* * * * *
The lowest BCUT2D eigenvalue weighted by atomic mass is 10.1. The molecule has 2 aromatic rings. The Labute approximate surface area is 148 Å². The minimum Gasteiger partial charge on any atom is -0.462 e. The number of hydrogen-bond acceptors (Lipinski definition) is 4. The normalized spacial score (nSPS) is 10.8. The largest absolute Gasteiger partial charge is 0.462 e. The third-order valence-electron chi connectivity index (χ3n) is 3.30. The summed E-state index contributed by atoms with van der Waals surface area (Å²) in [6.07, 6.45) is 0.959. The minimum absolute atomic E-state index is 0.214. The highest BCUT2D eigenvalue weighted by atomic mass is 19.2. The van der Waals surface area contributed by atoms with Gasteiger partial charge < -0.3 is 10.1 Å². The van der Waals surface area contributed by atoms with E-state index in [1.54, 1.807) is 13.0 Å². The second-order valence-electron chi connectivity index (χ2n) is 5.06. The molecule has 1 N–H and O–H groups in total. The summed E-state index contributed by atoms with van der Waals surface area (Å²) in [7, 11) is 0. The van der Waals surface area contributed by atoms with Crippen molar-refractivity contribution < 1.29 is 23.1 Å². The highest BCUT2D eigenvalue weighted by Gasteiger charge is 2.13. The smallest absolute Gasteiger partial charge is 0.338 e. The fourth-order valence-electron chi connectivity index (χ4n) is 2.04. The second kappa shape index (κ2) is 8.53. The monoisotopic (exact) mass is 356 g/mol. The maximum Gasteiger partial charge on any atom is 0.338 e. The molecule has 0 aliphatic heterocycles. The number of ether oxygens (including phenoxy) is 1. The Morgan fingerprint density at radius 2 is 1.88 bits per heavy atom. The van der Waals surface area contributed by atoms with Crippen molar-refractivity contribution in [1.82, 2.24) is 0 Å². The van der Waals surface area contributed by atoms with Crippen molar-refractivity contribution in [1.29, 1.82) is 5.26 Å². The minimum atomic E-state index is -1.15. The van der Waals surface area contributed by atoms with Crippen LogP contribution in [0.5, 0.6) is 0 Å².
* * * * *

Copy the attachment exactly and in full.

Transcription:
The lowest BCUT2D eigenvalue weighted by atomic mass is 10.1. The molecule has 2 aromatic rings. The Labute approximate surface area is 148 Å². The minimum Gasteiger partial charge on any atom is -0.462 e. The number of hydrogen-bond acceptors (Lipinski definition) is 4. The normalized spacial score (nSPS) is 10.8. The largest absolute Gasteiger partial charge is 0.462 e. The third-order valence-electron chi connectivity index (χ3n) is 3.30. The summed E-state index contributed by atoms with van der Waals surface area (Å²) in [6.07, 6.45) is 0.959. The minimum absolute atomic E-state index is 0.214. The highest BCUT2D eigenvalue weighted by atomic mass is 19.2. The van der Waals surface area contributed by atoms with Gasteiger partial charge < -0.3 is 10.1 Å². The van der Waals surface area contributed by atoms with E-state index in [1.54, 1.807) is 13.0 Å². The second-order valence-electron chi connectivity index (χ2n) is 5.06. The molecule has 1 N–H and O–H groups in total. The summed E-state index contributed by atoms with van der Waals surface area (Å²) in [7, 11) is 0. The van der Waals surface area contributed by atoms with Crippen molar-refractivity contribution < 1.29 is 23.1 Å². The highest BCUT2D eigenvalue weighted by Gasteiger charge is 2.13. The smallest absolute Gasteiger partial charge is 0.338 e. The fourth-order valence-electron chi connectivity index (χ4n) is 2.04. The second kappa shape index (κ2) is 8.53. The monoisotopic (exact) mass is 356 g/mol. The maximum Gasteiger partial charge on any atom is 0.338 e. The molecule has 0 aliphatic heterocycles. The number of ether oxygens (including phenoxy) is 1. The Morgan fingerprint density at radius 2 is 1.88 bits per heavy atom. The van der Waals surface area contributed by atoms with Crippen molar-refractivity contribution in [1.82, 2.24) is 0 Å². The van der Waals surface area contributed by atoms with Crippen molar-refractivity contribution in [1.29, 1.82) is 5.26 Å². The minimum atomic E-state index is -1.15. The van der Waals surface area contributed by atoms with Crippen LogP contribution in [0.5, 0.6) is 0 Å².